Powers, Wentworth, Frazier

“We Are Charleston” authors Bernard Powers (from left), Marjory Wentworth and Herb Frazier.

It began with a poem.

Soon, the momentum was gaining and three colleagues were at work on an ambitious project with a quick deadline.

And now the book “We Are Charleston: Tragedy and Triumph at Mother Emanuel” is out in hardback from Thomas Nelson publishers.

The book, by Herb Frazier, Bernard Powers Jr. and Marjory Wentworth, recounts the shooting of June 17, 2015, and seeks to explain it by mining the history of Emanuel AME Church and the experiences of the people who have filled its pews for 200 years.

After the church attack, The Post and Courier asked Wentworth to write a commemorative poem. It was published on the back page of a special edition of the newspaper on the first Sunday following the violence. Soon, other media outlets took notice, and Wentworth was encouraged to write something more.

At the same time, Wentworth’s publicist Kathy Bennett was expecting a book proposal. When the poet laureate of South Carolina suggested an altogether different sort of book than what Bennett had expected, a volume not of poetry but one that would contextualize the shooting, the publicist readily agreed.

On July 2, Wentworth contacted Frazier, a former newspaper reporter and a book author with whom she had worked once before. It was the right call. Frazier had grown up in the Ansonborough neighborhood, near which Mother Emanuel stands, and he had ties to the church. After the shooting, he was frantic: “What can I do?” he asked himself. And so Wentworth’s call was timely.

Frazier immediately reached out to Powers, a College of Charleston history professor and AME church member with an intimate knowledge of slavery, Jim Crow and the civil rights movement. Powers didn’t hesitate.

“This was in line with what I was doing already,” he said, referring to research on the AME Church. “This created an opportunity to reach a different audience.”

They wrote the book in thirds, tackling three or four chapters at a time, dividing the work among them then sharing what they wrote with one another.

“It was a very vigorous internal editorial process,” Powers said.

They spent many late nights together poring over the work, and even a couple of all-nighters.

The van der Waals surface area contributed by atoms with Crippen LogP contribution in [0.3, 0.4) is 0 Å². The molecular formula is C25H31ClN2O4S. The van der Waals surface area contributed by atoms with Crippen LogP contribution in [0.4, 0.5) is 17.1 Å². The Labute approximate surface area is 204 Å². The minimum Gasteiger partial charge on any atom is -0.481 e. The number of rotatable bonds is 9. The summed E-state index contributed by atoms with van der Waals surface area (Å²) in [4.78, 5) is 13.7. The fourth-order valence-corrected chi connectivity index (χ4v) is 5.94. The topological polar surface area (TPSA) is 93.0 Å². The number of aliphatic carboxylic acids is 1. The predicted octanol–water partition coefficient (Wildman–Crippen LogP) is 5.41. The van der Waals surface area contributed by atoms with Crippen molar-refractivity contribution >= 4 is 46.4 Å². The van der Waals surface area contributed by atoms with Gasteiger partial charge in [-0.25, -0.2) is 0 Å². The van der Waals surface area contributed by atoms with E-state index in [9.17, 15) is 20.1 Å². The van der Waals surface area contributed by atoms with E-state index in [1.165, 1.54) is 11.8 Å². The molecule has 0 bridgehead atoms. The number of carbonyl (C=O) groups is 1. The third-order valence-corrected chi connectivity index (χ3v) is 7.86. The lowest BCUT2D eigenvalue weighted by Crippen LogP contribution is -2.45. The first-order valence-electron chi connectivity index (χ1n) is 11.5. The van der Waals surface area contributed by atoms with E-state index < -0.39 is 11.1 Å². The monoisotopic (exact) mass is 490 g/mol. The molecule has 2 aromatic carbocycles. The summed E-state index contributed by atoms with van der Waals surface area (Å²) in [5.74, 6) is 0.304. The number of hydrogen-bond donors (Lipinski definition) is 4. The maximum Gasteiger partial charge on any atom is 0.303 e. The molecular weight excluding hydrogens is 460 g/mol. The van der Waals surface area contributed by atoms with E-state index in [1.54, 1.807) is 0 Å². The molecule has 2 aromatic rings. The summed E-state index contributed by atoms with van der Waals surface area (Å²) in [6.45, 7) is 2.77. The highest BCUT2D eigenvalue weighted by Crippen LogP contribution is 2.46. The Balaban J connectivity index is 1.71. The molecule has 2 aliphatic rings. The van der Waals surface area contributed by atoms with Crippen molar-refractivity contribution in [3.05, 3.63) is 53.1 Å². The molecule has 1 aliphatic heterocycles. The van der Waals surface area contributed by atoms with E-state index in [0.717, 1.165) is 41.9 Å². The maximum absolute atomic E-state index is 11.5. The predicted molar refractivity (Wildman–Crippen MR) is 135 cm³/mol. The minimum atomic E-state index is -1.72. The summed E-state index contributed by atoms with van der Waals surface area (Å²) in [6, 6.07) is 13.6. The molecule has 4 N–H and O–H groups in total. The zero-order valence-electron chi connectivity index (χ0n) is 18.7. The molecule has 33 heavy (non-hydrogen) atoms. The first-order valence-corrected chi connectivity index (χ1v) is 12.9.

They had an outline, but the work was very organic, Frazier said. They kept trying to get at the question “Why?” And they insisted on presenting the history that resulted in persistent racism and violence against blacks. “This didn’t happen in a vacuum,” Frazier said.

Most of all, they tried to give voice to the dead and to honor those who survived.

Wentworth said it was a challenge to address the idea of forgiveness, to convey all that’s involved with nuance and detail.

Too often, she said, people take it at face value. But for black people, forgiveness means much more than clemency or mercy. It’s a profound spiritual and political expression, a gesture of protest, a means of survival.

Powers said he wanted to get past the cliches of Charleston and explain to readers what life here is really like — “those elements that, even if you come here, you won’t necessarily see” — such as persistent segregation, economic inequity, the effects of gentrification, the many symbols of slavery and Jim Crow that one encounters every day in the landscape.

A visitor might think little of the statue of John C. Calhoun or Wade Hampton, but black residents know all too well that these men were opposed to emancipation and desegregation, Powers said.

Frazier said that, for black people, life in Charleston (and beyond) includes a daily dose of micro-aggressions, including a regular defense among some whites of their Southern heritage.

And large problems persist. Emanuel AME Church once was at the center of a thriving black community. Today, it survives in a now mostly white and wealthy area because of its historical importance.

Wentworth recalled growing up in a Jewish community in Massachusetts where everyone always talked about or referenced the Holocaust.

It was a regular topic in school.

When she moved to Charleston in 1989, she was surprised to discover that no one talked about slavery and segregation, and that whites and blacks hardly seemed to commingle.

She said many people today try to make a difference, but Charleston still is victim of its self-imposed segregation and lack of coordinated leadership.

Meantime, all three writers said, black schools are neglected and closed. Literacy programs are cut. Gentrification is forcing blacks off the peninsula.

Frazier said he hopes the book can bust some of the myths.

“I hope readers can see this place in a more honest way,” he said.

Wentworth said the victims of Mother Emanuel were “the best among us” — teachers, a lawmaker, a librarian, civic leaders — guided by a strong moral compass, searching for what Martin Luther King and others called the Beloved Community, in which people come together to fight injustice.

Yet today, in politics and in life, we remain more divided than ever it seems, she said. Presidential candidates spew xenophobic invective and exacerbate these divisions.

“It’s the exact opposite of what these people aspired to,” she said.

Reach Adam Parker at 843-937-5902. Follow him at facebook.com/aparkerwriter.